A week to wander – to Texas, as it happens.
So I’ll leave you with another poll to take the mood at the moment.
The last time PT took a poll on whether the referendum might pass was on December 11, just at the time the Mayors’ transportation package was announced. Over two-thirds of the 320 PT readers who responded thought it would.
So what do you think now?
Rather than showing the results continually, we’ll wait until next week to do so after we have received more responses from MLAs, which I’ll continue to post as they come in.
My sense of the campaign so far: the only issue is TransLink; most people support the package and, given a selection of difficult choices, the 0.5 percent increase in the regional sales tax.
But there needs to be some commitment to change in the governance structure of TransLink, regardless of the referendum’s outcome. And that assurance needs to be made by the person who can make it happen.
That’s the Premier, of course, but we’d settle for Minister Stone.
Change is coming. The credibility of pretty much the entire leadership of this region, public and private, is on the line – and the vote is in some way a vote of confidence. That’s particularly true for the appointed board – good people all but who would need to consider stepping down in the event of a negative outcome, perhaps at the same the mayors will be considering whether to walk away from any political responsibility for TransLink.
I’ll confess to some disappointment that the current arrangement has failed so badly, even though the changes imposed in 2008 were ill-considered. I think the man responsible for them, Kevin Falcon, the provincial transportation minister at that time, wanted TransLink to be governed more like YVR or Port Metro Vancouver, with a board of appointees who would make the considered and tough decisions behind closed doors. That has worked reasonably well for those agencies, after all, who report to only one level of government.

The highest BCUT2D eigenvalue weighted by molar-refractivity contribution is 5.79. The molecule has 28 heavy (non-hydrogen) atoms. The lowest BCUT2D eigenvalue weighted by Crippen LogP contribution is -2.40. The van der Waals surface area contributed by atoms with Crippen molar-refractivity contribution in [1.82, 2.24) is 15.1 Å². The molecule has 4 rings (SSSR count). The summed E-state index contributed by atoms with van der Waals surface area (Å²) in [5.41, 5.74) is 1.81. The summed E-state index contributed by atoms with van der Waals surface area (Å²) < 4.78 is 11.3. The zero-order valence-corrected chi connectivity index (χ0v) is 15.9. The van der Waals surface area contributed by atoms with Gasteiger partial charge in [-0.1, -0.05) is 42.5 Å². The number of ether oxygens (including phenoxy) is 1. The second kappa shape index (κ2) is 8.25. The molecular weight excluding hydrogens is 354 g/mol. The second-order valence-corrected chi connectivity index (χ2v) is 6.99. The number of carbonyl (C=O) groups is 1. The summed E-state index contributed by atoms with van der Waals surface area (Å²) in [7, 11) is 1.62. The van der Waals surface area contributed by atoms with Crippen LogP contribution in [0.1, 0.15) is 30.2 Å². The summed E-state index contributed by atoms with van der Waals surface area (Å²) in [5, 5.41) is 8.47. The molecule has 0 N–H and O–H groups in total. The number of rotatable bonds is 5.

But TransLink also had to have a political board, and it had to come from a different level of government. Only elected representatives can levy taxes, and some of them had to be regional. But Falcon didn’t want them ‘interfering’ in how the money would effectively be spent, which meant a split jurisdiction between appointed and political boards. Thus TransLink had no face, no single person whom the public could see as accountable. Nor was there any love lost between the two bodies so that ultimately, the organization was undermined by spitefulness, making it an easy target for the anti-government animosity which has become the basis for a no vote – an easy rationalization for many who will say in retrospect that their vote was a message not a rejection.
I must note my personal involvement in all this. I was appointed by the Mayors’ Council to sit on the screening committee that made recommendations to the mayors on whom to appoint to the board. The panel narrowed down the applicants; the mayors chose. And that was about the extent of their direct influence.
That arrangement can’t go on – not without a lot of blame and little likelihood of constructive reform.
TransLink needs a single board and a single face. It needs electoral accountability. It needs defending. It is, after the over-the-top attacks are discounted, one of the better transit agencies in North America with a defensible record – just no one to defend it.
But change in its structure comes after the referendum. The question is whether, in focusing so much on TransLink dysfunction, we inadvertently send the region into dysfunction with a negative vote that can’t be renegotiated.
More to discuss on that when I return. Read more »